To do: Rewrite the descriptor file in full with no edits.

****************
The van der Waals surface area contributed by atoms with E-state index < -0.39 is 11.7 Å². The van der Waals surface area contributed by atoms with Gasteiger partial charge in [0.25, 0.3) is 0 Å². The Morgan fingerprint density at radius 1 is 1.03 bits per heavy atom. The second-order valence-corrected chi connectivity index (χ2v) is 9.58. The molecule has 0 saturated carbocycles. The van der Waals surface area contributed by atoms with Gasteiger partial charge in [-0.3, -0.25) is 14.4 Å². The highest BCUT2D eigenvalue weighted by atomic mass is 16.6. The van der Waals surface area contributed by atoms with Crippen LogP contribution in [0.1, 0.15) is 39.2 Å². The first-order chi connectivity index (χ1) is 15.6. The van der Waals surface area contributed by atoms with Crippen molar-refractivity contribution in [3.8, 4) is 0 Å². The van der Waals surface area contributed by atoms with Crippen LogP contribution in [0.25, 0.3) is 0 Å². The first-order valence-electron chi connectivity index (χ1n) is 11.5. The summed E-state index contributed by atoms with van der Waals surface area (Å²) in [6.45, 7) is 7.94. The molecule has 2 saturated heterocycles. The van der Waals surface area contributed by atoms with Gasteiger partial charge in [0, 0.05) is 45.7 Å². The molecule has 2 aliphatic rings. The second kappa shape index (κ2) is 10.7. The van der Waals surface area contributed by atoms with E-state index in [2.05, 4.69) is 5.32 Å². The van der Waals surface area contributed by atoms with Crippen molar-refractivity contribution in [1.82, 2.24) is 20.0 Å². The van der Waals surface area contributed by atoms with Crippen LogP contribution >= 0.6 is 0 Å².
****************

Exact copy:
The van der Waals surface area contributed by atoms with E-state index < -0.39 is 11.7 Å². The van der Waals surface area contributed by atoms with Gasteiger partial charge in [0.25, 0.3) is 0 Å². The Morgan fingerprint density at radius 1 is 1.03 bits per heavy atom. The second-order valence-corrected chi connectivity index (χ2v) is 9.58. The molecule has 0 saturated carbocycles. The van der Waals surface area contributed by atoms with Gasteiger partial charge in [-0.3, -0.25) is 14.4 Å². The highest BCUT2D eigenvalue weighted by atomic mass is 16.6. The van der Waals surface area contributed by atoms with Crippen LogP contribution in [0.1, 0.15) is 39.2 Å². The first-order chi connectivity index (χ1) is 15.6. The van der Waals surface area contributed by atoms with Crippen molar-refractivity contribution in [3.8, 4) is 0 Å². The van der Waals surface area contributed by atoms with Crippen LogP contribution in [0.25, 0.3) is 0 Å². The first-order valence-electron chi connectivity index (χ1n) is 11.5. The summed E-state index contributed by atoms with van der Waals surface area (Å²) in [6.45, 7) is 7.94. The molecule has 2 saturated heterocycles. The van der Waals surface area contributed by atoms with Gasteiger partial charge in [0, 0.05) is 45.7 Å². The molecule has 2 aliphatic rings. The second kappa shape index (κ2) is 10.7. The van der Waals surface area contributed by atoms with E-state index in [2.05, 4.69) is 5.32 Å². The van der Waals surface area contributed by atoms with Crippen molar-refractivity contribution in [1.82, 2.24) is 20.0 Å². The van der Waals surface area contributed by atoms with Crippen LogP contribution >= 0.6 is 0 Å².